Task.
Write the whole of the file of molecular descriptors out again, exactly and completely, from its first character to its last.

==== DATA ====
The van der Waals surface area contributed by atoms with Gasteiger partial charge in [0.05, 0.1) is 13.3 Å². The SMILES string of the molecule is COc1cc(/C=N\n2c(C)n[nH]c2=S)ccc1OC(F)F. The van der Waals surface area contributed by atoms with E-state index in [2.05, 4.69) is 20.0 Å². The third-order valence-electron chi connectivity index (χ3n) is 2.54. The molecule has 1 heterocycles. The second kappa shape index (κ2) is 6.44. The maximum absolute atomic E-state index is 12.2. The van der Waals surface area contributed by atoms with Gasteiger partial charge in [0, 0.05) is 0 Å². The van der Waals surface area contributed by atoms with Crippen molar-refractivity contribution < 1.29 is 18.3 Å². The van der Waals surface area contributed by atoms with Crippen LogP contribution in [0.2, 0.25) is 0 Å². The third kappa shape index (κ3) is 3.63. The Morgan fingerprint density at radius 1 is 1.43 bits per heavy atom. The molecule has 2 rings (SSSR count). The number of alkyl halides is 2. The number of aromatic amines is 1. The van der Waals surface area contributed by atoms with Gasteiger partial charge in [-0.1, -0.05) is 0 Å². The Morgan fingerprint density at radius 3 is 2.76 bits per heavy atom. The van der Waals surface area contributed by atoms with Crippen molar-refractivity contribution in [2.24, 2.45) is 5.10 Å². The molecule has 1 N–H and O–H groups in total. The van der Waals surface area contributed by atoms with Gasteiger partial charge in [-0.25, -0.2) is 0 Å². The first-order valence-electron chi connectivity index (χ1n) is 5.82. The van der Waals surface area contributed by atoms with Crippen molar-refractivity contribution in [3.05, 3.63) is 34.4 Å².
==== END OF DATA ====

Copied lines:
The van der Waals surface area contributed by atoms with Gasteiger partial charge in [0.05, 0.1) is 13.3 Å². The SMILES string of the molecule is COc1cc(/C=N\n2c(C)n[nH]c2=S)ccc1OC(F)F. The van der Waals surface area contributed by atoms with E-state index in [2.05, 4.69) is 20.0 Å². The third-order valence-electron chi connectivity index (χ3n) is 2.54. The molecule has 1 heterocycles. The second kappa shape index (κ2) is 6.44. The maximum absolute atomic E-state index is 12.2. The van der Waals surface area contributed by atoms with Gasteiger partial charge in [0, 0.05) is 0 Å². The van der Waals surface area contributed by atoms with Crippen molar-refractivity contribution < 1.29 is 18.3 Å². The van der Waals surface area contributed by atoms with Crippen LogP contribution in [0.2, 0.25) is 0 Å². The third kappa shape index (κ3) is 3.63. The Morgan fingerprint density at radius 1 is 1.43 bits per heavy atom. The molecule has 2 rings (SSSR count). The number of alkyl halides is 2. The number of aromatic amines is 1. The van der Waals surface area contributed by atoms with Gasteiger partial charge in [-0.1, -0.05) is 0 Å². The Morgan fingerprint density at radius 3 is 2.76 bits per heavy atom. The van der Waals surface area contributed by atoms with Crippen molar-refractivity contribution in [2.24, 2.45) is 5.10 Å². The molecule has 1 N–H and O–H groups in total. The van der Waals surface area contributed by atoms with Gasteiger partial charge in [-0.25, -0.2) is 0 Å². The first-order valence-electron chi connectivity index (χ1n) is 5.82. The van der Waals surface area contributed by atoms with Crippen molar-refractivity contribution in [3.05, 3.63) is 34.4 Å².